Regardless, with a string of embassy disasters culminating in the East Africa bombings of 1998, fears of terrorism outweighed other concerns. In 1999, the State Department adopted a standard model of construction, which embassy historian Jane Loeffler describes as an "isolated walled compound." These spiritless shells are epitomized by the designs of PageSoutherlandPage, who have built 21 such embassies and consulates since 2001. From inside the walls of these fortified villas, you might mistake our embassies for social science buildings at a rural college. They are squat, unremarkable structures surrounded by green lawns; totally anti-urban, and, planners hope, totally secure. As Senator John Kerry put it in 2009, "We are building some of the ugliest embassies I've ever seen...I cringe when I see what we're doing." Harvard International Relations professor Stephen Walt wrote that our embassies were like the "vivid physical symbol of a powerful Empire striving to keep the outside world at bay."Generally, critics saw these isolated, pseudo-military structures as emblematic of Bush-era foreign policy. Not everyone was sure that they were really safer, either. The U.S. embassy in Tunis, built in 2002, is located far from the city center but was the site of a violent confrontation on Friday. The more isolated the embassies, the easier it is for observers to monitor comings and goings. Even as these models became official State Department policy under General Charles E. Williams -- who resigned after the notorious embassy debacle in Baghdad -- the government seemed to acknowledge the inadequacy of this model.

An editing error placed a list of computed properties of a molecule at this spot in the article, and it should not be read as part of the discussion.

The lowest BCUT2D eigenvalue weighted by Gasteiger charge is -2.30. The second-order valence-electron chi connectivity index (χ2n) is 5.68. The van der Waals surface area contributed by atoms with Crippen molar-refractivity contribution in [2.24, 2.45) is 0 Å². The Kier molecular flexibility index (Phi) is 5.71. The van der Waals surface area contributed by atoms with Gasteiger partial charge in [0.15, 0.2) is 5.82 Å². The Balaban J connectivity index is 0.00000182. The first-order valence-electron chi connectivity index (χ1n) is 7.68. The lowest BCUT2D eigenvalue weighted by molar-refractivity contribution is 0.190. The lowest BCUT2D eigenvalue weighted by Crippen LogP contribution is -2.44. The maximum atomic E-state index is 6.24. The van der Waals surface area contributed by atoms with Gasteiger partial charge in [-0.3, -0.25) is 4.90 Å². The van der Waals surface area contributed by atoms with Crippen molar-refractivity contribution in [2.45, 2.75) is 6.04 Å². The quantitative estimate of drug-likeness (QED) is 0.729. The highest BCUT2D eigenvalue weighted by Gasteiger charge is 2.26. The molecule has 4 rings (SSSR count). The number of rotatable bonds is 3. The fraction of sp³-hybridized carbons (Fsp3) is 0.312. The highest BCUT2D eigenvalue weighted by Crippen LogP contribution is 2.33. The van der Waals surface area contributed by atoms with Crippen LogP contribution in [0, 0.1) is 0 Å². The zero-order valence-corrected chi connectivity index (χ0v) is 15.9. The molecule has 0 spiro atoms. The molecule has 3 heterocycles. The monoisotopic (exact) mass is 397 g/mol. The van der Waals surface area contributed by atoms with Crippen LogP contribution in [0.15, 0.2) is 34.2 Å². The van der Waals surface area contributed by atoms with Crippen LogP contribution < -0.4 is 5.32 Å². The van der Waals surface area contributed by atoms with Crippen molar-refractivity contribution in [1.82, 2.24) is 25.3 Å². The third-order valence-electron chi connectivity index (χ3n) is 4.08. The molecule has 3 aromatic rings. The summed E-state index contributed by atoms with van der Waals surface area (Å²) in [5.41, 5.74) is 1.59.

I wonder how much the need for American invincibility plays into these discussions. One way of approaching the challenge is to put safety at an absolute premium -- the "Fortress America" approach. But another might be to accept our vulnerability, to understans that the job -- particularly in unstable regions of the world -- is, in fact, dangerous. Diplomacy is the point, not the erection of a military outpost.
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